Ways to solve our growing weight problems | Letters

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‘Obesity is a public health disaster inextricably enmeshed with cardiovascular disease, obstructive sleep apnoea, gout, type 2 diabetes, hypertension, stroke, gallstones, cancers, osteoarthritis, breathing problems, dental decay and gum disease,’ write Munjed Farid Al Qutob. Photograph: Clara Molden/PA

The government must do everything in its power to combat obesity (Supermarkets must stop discounting unhealthy foods to tackle childhood obesity, say MPs, 27 March). Obesity is a public health disaster inextricably enmeshed with cardiovascular disease, obstructive sleep apnoea, gout, type 2 diabetes, hypertension, stroke, gallstones, cancers, osteoarthritis, breathing problems, dental decay and gum disease. The obesity statistics are staggering. The Lancet reported this year that around 700,000 new cancers caused by overweight are predicted by 2035 and that the number of those afflicted with diabetes in the UK alone has topped 4 million. The costs to the NHS are projected to reach £9.7bn by 2050.

Obesity is a vivid example of the link between general and oral health. Sugar is the main culprit in the unabated increase in obesity and dental decay. A holistic, comprehensive and sustainable approach is needed that transcends medicine and dentistry, challenging the avoidable consequences of modern lifestyles.
Dr Munjed Farid Al Qutob
London

• People in this country are consuming too many calories, many of them from sugar, which is contributing to unacceptably high levels of obesity. The government has published sugar reduction guidelines for certain types of food to bring overall sugar levels down, while still allowing people to enjoy their favourite foods. This is an important step and must form part of a broader range of initiatives to help individuals and families towards better diets and healthier lifestyles. To play their part, responsible food and drink manufacturers, retailers, restaurants, cafes and takeaways will adapt recipes and take action to encourage consumers towards low- and no-sugar options. In some foods, portion-size reductions will be necessary. Producers will keep consumer tastes and preferences at the heart of this work.

Health charities and professional bodies will support this ambitious agenda by providing clear advice, backed by robust science, and helping to combat often confused messaging around nutrition and health. As well as pushing for full and continuing industry engagement, these groups can also help to create an environment where recognition is given to companies’ efforts, challenges and achievements. This will encourage the sustained industry engagement that is needed.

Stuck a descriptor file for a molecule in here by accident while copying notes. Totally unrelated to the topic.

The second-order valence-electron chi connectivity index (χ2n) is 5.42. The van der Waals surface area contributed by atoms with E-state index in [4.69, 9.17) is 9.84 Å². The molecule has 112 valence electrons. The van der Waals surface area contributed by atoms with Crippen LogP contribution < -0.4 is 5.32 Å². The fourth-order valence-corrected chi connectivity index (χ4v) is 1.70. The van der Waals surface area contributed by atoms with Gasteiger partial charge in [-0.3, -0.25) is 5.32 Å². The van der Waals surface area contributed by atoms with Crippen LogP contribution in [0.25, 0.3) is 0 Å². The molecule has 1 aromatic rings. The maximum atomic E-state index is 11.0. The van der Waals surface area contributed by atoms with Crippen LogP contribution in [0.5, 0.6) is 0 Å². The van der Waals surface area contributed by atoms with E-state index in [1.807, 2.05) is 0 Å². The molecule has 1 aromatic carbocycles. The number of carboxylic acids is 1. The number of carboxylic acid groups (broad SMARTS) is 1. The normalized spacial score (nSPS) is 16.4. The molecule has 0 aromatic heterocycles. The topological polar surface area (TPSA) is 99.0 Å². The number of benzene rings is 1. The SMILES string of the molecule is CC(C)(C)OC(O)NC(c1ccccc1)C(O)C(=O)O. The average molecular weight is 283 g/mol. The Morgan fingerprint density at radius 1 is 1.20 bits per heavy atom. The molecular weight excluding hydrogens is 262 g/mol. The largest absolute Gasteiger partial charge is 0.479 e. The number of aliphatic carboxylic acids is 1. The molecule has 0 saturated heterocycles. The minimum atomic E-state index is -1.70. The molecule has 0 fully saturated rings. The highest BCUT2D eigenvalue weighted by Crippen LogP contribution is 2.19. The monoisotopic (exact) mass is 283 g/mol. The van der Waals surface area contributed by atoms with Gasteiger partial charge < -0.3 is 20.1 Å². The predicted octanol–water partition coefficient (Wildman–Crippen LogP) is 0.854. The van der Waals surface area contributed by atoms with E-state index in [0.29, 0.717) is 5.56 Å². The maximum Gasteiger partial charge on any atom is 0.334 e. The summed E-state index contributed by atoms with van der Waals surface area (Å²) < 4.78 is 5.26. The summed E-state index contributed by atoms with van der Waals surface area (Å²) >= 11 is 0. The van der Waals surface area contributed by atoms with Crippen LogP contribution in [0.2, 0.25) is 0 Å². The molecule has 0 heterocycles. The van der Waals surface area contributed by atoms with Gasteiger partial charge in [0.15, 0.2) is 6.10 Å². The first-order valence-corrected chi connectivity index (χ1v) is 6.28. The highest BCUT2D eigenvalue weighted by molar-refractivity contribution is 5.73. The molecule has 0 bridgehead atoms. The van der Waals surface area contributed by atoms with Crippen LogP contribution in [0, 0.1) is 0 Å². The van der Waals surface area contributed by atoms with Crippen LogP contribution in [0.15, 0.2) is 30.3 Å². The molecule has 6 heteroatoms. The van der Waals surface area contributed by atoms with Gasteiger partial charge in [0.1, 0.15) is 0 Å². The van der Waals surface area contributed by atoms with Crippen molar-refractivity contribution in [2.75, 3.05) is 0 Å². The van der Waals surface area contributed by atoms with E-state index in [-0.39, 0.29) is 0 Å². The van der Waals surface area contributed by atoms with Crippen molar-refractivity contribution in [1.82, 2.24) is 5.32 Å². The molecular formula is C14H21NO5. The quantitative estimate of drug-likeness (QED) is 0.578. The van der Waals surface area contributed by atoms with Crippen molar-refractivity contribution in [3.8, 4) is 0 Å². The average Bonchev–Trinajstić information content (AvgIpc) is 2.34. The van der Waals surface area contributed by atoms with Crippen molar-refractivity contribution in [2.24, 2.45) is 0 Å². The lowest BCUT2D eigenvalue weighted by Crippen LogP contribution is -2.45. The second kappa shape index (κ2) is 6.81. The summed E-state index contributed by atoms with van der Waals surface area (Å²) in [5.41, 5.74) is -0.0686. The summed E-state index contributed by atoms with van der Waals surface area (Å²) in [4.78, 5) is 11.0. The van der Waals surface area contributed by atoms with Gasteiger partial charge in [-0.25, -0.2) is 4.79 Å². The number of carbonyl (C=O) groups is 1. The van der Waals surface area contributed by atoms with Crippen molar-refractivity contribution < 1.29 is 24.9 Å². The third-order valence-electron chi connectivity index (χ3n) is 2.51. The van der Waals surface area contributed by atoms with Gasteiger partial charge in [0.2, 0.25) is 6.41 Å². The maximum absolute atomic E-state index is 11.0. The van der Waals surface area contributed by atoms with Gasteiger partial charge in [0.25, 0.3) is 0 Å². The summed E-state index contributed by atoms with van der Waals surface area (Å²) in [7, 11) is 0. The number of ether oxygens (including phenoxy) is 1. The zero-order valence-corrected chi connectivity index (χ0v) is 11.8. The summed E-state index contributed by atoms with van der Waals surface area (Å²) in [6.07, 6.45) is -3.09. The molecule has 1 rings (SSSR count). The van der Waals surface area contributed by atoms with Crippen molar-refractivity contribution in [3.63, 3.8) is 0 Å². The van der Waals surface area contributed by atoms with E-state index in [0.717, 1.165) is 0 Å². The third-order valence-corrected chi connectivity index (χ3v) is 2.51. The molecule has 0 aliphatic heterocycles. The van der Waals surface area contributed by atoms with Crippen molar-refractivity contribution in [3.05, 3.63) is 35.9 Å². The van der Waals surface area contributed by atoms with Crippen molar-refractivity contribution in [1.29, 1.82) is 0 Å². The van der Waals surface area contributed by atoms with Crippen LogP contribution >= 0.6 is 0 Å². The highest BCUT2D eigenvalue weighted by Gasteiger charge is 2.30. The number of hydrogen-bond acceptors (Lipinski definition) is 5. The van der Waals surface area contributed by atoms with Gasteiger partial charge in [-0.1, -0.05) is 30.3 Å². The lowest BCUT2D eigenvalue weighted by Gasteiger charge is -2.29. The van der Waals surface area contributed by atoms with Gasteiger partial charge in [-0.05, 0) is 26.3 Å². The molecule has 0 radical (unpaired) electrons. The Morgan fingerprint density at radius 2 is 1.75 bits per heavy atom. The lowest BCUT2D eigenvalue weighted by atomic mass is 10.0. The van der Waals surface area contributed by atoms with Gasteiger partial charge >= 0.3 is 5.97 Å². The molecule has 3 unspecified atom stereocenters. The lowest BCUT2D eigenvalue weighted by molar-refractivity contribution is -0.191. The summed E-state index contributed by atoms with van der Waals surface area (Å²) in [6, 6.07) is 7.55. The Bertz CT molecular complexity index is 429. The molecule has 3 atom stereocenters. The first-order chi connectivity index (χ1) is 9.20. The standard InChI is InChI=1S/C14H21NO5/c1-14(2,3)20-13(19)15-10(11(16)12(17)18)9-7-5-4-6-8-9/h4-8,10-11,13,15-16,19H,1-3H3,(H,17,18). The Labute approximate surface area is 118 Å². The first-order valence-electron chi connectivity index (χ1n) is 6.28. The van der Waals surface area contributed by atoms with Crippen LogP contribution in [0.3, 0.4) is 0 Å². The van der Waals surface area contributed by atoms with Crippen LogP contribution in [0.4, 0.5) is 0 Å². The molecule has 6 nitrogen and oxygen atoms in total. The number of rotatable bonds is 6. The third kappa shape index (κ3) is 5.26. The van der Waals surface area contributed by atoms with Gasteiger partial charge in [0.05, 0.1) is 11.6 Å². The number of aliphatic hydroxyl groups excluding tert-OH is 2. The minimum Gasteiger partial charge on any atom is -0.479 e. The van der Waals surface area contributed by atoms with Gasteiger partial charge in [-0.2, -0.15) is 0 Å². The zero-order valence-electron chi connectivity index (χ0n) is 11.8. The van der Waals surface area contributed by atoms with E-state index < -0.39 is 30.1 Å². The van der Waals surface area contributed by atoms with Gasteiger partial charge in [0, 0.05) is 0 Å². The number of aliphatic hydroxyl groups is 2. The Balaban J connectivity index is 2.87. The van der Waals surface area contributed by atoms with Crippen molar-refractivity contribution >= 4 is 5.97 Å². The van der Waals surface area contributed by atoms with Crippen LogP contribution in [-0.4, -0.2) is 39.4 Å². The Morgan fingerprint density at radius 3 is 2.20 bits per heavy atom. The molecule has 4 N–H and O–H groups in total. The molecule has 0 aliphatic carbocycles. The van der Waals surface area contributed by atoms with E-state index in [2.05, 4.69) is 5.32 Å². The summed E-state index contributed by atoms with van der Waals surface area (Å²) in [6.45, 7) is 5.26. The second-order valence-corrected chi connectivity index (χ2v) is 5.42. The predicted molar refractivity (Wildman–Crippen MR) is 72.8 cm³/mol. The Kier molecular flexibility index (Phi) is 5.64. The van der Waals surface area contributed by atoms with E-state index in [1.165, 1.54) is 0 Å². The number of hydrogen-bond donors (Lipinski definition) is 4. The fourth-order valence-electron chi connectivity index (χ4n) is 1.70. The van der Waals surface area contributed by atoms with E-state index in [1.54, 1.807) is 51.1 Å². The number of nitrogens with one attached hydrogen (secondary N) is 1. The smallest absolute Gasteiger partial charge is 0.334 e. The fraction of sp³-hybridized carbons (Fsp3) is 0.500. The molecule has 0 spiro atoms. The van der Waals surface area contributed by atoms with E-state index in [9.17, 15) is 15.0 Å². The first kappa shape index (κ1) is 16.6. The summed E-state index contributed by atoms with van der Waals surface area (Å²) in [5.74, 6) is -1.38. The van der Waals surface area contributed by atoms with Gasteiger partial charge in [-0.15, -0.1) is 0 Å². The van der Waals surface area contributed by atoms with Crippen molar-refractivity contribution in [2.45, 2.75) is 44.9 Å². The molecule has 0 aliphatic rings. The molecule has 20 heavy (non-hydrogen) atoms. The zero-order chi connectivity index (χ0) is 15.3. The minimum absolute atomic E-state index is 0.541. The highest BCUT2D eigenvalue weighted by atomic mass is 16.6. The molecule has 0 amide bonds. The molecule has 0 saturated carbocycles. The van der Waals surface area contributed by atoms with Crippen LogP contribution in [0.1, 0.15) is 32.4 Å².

Ian Wright
Food and Drink Federation
Tam Fry
National Obesity Forum



• The Commons health select committee has released a report admonishing the government’s plans to fight obesity, claiming that proposed measures do not go far enough to tackle the crisis. The committee argues that ministers had ignored recommendations from health bodies to regulate price promotions of unhealthy food and drinks aimed at children. Research from Oliver Wyman shows that 81% of UK shoppers have noticed that sugary products are more often on promotion in their supermarket than healthy options – and 60% of consumers say it is their supermarket’s responsibility to help them be healthier.

Rather than waiting for the regulatory hammer to fall, supermarkets in the UK should redefine themselves as health and wellbeing brands, by simplifying choices and building customer loyalty through healthy living programmes. By showing customers how their activity and shopping habits feed into their health outcomes and helping them make informed decisions and trade-offs, supermarkets can influence habits in a way that is positive for their business while also delivering health benefits.
Duncan Brewer
Oliver Wyman Consulting

• New NHS statistics show that one in four adults are inactive and levels of obesity have more than tripled since the 1990s (One in four adults take less than 30 minutes of exercise every week, 31 March). An easy solution to our sedentary lifestyle is getting more people walking their short, everyday journeys and yet the report shows that one in four adults aren’t even walking for half an hour a week. Getting off the bus a stop earlier, going for a lunchtime walk or choosing to park further away and walk the rest of the way are all easy ways to get moving more and can make a big difference to our health and happiness.

The report also shows that more than a third of children are overweight by the time they leave primary school. Creating safe walking routes and encouraging more children to walk to school will help the whole family get more active and ensure children develop healthy habits for life. This is vital if we’re going to protect the future of our health service. It’s Living Streets’ National Walking Month in May and we’re encouraging people to fit 20 minutes of walking into their day. We know from people who took part last year that it’s an achievable way to get active and stay healthy.
Jenni Wiggle
Living Streets

 

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